Prescription: 3x5 (beginner) or 3x10 (intermediate and advanced); rest as needed between sets
How to do it: Fix the straps at mid-calf length, and face away from the anchor point. Drop down to your hands and knees, and place a foot in either handle. Come into an active elbow plank (pull your elbows toward your toes to contract your abs as you hold a perfect plank position). Your shoulders should be stacked over your elbows. Now, using your shoulders, pull your body back and forth over your hands (resembling the motion of a saw). Your elbows will stay planted the entire time, but you're arms will straighten out as you pull back so your head is in line with your elbows. Saw back and forth for the desired reps, then press your hands into the floor and drive your body into the top portion of a pushup, using your shoulder and elbow joints. Return to the active elbow plank for one rep.
Common Faults: - Failing to maintain a plank - Using momentum to push your body off the floor - Sagging though your hips - Not breathing
Benefits: Not only does this move let you hone in on proper plank form, but it helps guide you into proper elbow and shoulder position for overhead press movements, Mallinson says. You'll also exponentially improve core strength.
Prescription: 4x10; rest as needed between sets How to do it: Fix the straps to mid-length, and stand facing the anchor point. With your arms extended straight up over your ears, engage your posterior chain (back, core, and glutes), and create tension on the straps. Hinge back at your hips and bring your arms toward the ground in front of your face, allowing your toes to come off the floor so your weight is sinking into your heels. Drop your chin to your chest, then powerfully extend your hips while simultaneously extending your arms back overhead to stand.
Common mistakes: - Incorrect starting position: standing too close or too far from the anchor point - Slack in the straps - Shortened range of motion on both the end and start position - Bending the knees - Not breathing
Benefits: “If the movements are done with correct form and with complete range of motion, you’ll benefit not only in strength but, more importantly, body awareness, balance, and overall stability in all joints and planes of motion,” Mallinson says.
Prescription: 3x12-15; rest as needed between sets
How to do it: Fix the straps to mid-calf length, and place either foot in the cradles so your toes are touching the handles. Begin in an active plank, keeping your core tight. Descend down to the floor, then push your body back up. Tuck your knees into your chest, then return to the active plank by extending your knees back.
Common mistakes: - Not coming into an active plank - Sagging your hips - Driving your knees to the floor - Descending halfway to the floor - Not breathing
Benefits: You’re primarily working your abdominals and obliques, but your whole core as well as upper and lower body needs to be engaged to maintain stability throughout the exercise. You’ll eliminate muscle weaknesses and shred fat in the process.
How to do it: Fix the straps so they’re fully lengthened, and stand facing away from the anchor point. Align your body directly under the anchor with your hands on both handles. Because the straps are low, your body should make a 45-degree angle with the ground as you extend your arms straight out in front of you. The straps should be in contact with your shoulders and your hands pointed toward the floor. Drive forward with your hips as you begin to extend your arms up from the shoulders until they’re fully extended. Flex your shoulders back until the straps make contact with them again.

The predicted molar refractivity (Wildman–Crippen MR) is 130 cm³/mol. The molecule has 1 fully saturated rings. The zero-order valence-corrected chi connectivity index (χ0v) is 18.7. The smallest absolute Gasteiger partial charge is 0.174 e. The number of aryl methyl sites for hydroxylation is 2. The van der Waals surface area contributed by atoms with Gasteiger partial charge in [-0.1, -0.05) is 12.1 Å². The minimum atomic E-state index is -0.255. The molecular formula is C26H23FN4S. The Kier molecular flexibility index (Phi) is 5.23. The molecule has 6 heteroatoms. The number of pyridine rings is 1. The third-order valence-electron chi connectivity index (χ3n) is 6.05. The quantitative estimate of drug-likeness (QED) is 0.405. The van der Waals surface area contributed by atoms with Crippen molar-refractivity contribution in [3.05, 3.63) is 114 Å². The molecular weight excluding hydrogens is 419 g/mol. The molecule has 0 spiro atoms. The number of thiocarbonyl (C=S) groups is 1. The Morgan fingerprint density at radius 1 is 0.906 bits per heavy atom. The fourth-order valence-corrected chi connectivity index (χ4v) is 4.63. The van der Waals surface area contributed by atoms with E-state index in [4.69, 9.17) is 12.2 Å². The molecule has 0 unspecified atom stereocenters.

Common mistakes: - Diving forward with the arms rather than using the hips as the main driver - Sagging the hips - Bending the elbows - Not breathing
Benefits: You'll maximize strength, stability, and awareness through your entire body, Mallinson says.
Prescription: 4x 5 (each side); rest as needed between sets
How to do it: Fix the straps to mid-calf length, and stand facing away from the anchor point. Place one foot in both handles. Assume an active plank so your arms and core are solid, and you float one leg so it’s parallel to the one suspended and fixed in the TRX handles. Descend to the floor as you would a normal pushup. Drive your floating leg toward the same side shoulder (think: Spider Man). Then, push off the floor and extend your floating leg back to the starting position.
Common Mistakes: - Failing to hold an active plank - Limiting your range of motion through the push and knee drive toward your shoulder - Not breathing
Benefits: This move will torch your core in a matter of seconds and challenge the major and minor stabilizing muscles in your upper and lower body.
How to do it: Fix the straps so they're hanging down to mid-calf length, and stand facing the anchor point. Place one foot through both handles (doesn't matter which one). Align your body directly under the anchor point and bring both hands to the floor. Drive your foot (that's in the TRX straps) into the air as you walk your hands away from the anchor point. Align your hands directly under your shoulders, flex your raised foot, and tuck your chin into your chest. You'll have a slight bend in your raised leg, but your hips and shoulders should make a straight line as if you're holding a plank. From here, descend toward the floor until the top of your head touches the ground. Drive your body straight up. To switch sides: Walk your hands toward the anchor point until your elevated foot makes contact with the floor. Drop that knee so you're in a bottom up lunge position.
Common mistakes: - Incorrect starting position - Failing to maintain a plank - Allowing your body to drop sideways while in a handstand - Not breathing
Benefits: Inversion training builds serious shoulder strength and stability.